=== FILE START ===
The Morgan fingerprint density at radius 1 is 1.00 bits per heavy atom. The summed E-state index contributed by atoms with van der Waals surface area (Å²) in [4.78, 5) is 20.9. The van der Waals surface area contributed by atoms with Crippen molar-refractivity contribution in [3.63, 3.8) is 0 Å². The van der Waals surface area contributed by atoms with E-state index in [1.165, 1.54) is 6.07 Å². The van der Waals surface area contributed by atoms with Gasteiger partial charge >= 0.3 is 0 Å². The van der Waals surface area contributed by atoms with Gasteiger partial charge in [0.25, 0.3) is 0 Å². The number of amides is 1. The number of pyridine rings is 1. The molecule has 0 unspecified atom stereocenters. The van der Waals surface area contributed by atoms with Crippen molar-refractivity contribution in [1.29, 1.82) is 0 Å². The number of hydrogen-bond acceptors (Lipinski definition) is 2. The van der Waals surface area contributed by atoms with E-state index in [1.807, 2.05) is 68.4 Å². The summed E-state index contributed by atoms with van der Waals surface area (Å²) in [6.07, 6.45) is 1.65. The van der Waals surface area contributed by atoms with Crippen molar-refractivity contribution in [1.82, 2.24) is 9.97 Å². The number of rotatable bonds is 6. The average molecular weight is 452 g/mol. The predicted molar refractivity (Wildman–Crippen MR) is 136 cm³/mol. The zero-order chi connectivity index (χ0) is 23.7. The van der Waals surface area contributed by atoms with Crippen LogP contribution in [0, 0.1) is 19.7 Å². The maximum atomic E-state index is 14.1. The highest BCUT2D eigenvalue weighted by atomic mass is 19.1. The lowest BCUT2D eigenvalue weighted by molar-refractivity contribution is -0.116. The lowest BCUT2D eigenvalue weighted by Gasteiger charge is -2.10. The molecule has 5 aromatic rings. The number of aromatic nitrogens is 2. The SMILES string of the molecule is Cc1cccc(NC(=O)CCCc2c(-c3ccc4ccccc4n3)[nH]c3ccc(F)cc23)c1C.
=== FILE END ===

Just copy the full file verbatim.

The Morgan fingerprint density at radius 1 is 1.00 bits per heavy atom. The summed E-state index contributed by atoms with van der Waals surface area (Å²) in [4.78, 5) is 20.9. The van der Waals surface area contributed by atoms with Crippen molar-refractivity contribution in [3.63, 3.8) is 0 Å². The van der Waals surface area contributed by atoms with E-state index in [1.165, 1.54) is 6.07 Å². The van der Waals surface area contributed by atoms with Gasteiger partial charge >= 0.3 is 0 Å². The van der Waals surface area contributed by atoms with Gasteiger partial charge in [0.25, 0.3) is 0 Å². The number of amides is 1. The number of pyridine rings is 1. The molecule has 0 unspecified atom stereocenters. The van der Waals surface area contributed by atoms with Crippen molar-refractivity contribution in [1.29, 1.82) is 0 Å². The number of hydrogen-bond acceptors (Lipinski definition) is 2. The van der Waals surface area contributed by atoms with E-state index in [1.807, 2.05) is 68.4 Å². The summed E-state index contributed by atoms with van der Waals surface area (Å²) in [6.07, 6.45) is 1.65. The van der Waals surface area contributed by atoms with Crippen molar-refractivity contribution in [1.82, 2.24) is 9.97 Å². The number of rotatable bonds is 6. The average molecular weight is 452 g/mol. The predicted molar refractivity (Wildman–Crippen MR) is 136 cm³/mol. The zero-order chi connectivity index (χ0) is 23.7. The van der Waals surface area contributed by atoms with Crippen LogP contribution in [0, 0.1) is 19.7 Å². The maximum atomic E-state index is 14.1. The highest BCUT2D eigenvalue weighted by atomic mass is 19.1. The lowest BCUT2D eigenvalue weighted by molar-refractivity contribution is -0.116. The lowest BCUT2D eigenvalue weighted by Gasteiger charge is -2.10. The molecule has 5 aromatic rings. The number of aromatic nitrogens is 2. The SMILES string of the molecule is Cc1cccc(NC(=O)CCCc2c(-c3ccc4ccccc4n3)[nH]c3ccc(F)cc23)c1C.